New FICO Model to Change How Credit Scores Are Calculated
Credit Scores Have Gotten Almost Too Good
The impetus behind the new scoring system changes is the fact that the economic picture in this country has changed since the end of the Great Recession. In general, the creditworthiness of borrowers has improved. Lenders are extending credit at the highest rate since the end of the financial crisis and consumers are taking advantage of this to pile on debt to near-record levels.
As a result, lenders are exposed to the possibility that they can face numerous defaults in the event of a future recession. The amount of loans and debt that are currently open presents a possibility that loan default can sink a bank's balance sheet and cause a rerun of the distress that financial institutions faced one decade ago.
Now, banks want to know that consumers have the ability to be able to pay off all of their debts, and they want a window into the consumer's overall debt picture before they extend credit. As a result, Fair Isaac is incorporating changes into the FICO scoring model. The latest release of the FICO model is trying to separate the stronger borrowers from the weaker ones. If your credit is already strong and you have manageable debt levels, you will likely see your credit score go up as a result.
Those with Shaky Credit May See Their Scores Drop Further
Where the new FICO system will really have an impact is on borrowers who have high debt loads. Currently, the FICO score model looks at a monthly snapshot in time of your debt picture. Now, the FICO score will broaden its look over a larger period of time. In addition, the new score will also look at the types of debt that one has in reaching its score calculation. For example, if you have a riskier type of unsecured loan like a personal loan, it will count against you more than a more conventional type of loan like a mortgage or car loan.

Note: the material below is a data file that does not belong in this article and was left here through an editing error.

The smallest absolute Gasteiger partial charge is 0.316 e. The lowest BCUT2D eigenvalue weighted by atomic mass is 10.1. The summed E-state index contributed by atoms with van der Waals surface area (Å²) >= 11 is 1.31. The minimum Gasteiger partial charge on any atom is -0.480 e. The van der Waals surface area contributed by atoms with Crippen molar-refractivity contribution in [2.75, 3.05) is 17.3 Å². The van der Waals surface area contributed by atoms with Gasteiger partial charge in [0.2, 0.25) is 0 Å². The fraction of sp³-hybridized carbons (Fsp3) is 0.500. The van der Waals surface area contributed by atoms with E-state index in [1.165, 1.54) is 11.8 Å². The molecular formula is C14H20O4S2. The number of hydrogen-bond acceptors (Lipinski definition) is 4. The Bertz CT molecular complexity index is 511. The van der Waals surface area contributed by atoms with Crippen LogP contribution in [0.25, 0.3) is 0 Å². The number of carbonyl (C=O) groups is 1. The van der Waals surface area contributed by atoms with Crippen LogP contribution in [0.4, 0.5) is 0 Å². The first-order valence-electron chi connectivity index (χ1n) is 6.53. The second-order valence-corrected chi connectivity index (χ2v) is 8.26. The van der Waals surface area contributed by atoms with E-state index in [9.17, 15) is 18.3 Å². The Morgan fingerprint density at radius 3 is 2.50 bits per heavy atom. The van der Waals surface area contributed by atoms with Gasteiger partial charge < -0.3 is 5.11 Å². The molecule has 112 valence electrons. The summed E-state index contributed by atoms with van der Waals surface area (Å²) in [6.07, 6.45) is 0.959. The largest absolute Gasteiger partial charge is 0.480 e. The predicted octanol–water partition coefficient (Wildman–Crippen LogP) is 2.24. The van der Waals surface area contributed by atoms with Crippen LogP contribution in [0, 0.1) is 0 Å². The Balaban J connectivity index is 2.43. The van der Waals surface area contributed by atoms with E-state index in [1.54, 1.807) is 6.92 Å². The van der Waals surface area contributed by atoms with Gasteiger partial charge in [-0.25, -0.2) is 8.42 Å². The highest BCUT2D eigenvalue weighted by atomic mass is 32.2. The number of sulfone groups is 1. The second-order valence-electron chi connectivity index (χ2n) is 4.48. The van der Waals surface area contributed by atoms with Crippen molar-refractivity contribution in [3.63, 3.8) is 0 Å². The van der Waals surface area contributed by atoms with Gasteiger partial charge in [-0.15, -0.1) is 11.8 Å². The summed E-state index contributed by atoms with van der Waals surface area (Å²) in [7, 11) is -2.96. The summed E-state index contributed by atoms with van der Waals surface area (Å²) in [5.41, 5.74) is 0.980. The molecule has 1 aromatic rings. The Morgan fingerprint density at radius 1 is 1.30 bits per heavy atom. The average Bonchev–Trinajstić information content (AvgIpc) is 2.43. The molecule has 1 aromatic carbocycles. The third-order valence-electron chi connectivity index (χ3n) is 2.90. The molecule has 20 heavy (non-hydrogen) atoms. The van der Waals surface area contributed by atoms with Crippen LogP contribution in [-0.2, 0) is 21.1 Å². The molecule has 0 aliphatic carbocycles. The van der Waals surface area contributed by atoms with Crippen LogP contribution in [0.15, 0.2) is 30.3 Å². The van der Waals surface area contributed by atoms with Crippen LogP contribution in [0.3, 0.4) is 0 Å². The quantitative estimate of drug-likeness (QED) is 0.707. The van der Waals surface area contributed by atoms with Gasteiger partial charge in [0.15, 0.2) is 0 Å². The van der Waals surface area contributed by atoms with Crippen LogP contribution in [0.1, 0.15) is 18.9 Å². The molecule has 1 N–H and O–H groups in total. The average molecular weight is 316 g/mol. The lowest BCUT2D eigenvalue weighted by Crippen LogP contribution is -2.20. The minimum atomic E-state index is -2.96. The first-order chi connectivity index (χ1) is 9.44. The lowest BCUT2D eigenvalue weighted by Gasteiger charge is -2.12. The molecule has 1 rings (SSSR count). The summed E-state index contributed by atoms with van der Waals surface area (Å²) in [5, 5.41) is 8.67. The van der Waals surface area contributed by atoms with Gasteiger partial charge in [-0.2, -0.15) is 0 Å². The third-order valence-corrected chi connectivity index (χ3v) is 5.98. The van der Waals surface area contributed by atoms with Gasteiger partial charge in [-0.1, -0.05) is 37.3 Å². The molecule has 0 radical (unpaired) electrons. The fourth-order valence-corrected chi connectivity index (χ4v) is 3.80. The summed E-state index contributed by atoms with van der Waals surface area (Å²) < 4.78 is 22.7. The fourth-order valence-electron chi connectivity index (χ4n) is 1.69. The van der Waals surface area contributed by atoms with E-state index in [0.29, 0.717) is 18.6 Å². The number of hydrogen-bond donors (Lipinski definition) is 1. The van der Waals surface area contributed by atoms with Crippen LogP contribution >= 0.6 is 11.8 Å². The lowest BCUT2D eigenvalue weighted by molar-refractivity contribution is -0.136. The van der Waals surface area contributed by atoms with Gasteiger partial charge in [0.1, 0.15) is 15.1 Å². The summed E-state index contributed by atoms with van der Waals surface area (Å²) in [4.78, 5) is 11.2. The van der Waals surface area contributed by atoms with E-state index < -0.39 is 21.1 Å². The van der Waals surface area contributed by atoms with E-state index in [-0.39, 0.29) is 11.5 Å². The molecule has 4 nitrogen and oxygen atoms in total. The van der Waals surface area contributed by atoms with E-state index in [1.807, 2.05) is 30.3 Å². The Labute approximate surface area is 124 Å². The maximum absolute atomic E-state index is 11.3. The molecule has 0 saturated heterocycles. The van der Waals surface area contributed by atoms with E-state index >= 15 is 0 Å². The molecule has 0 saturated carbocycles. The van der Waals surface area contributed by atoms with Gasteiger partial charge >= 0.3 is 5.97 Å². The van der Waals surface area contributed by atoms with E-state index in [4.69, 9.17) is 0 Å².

Further, if you are behind on your loan payments or have fallen behind in the past, you will also be more likely to see your score drop. You should count on the new FICO score hitting you harder for things that would have had less of an impact under the current system. Credit scores have gotten more consumer-friendly in recent years and the result has been an overall improvement in credit score. However, this somewhat distorts things for lenders as not everyone is as good in reality as they look on paper. Credit reports in general have become watered down and more consumers end up have their scores inflated whether artificially or otherwise.
These changes will affect borrowers who are seeking credit from those institutions that will use the new FICO system. There are several different FICO credit score methodologies and not all banks and lenders will transition to the newer system. In addition, FICO is not the only scoring system that lenders use. The credit unions themselves promote an alternate scoring methodology called VantageScore that is also used by lenders.
Those who are on the bubble for qualifying for credit under the old system will likely be the most impacted by the future FICO tests. If you believe that you are among the class that could see your scores affected for the worse and you need to obtain a loan, it is best to do so now before the impact of the changes are felt. Nonetheless, the most important thing that you can do is to manage your debt load and continue to make timely payments since there is no substitute for that.
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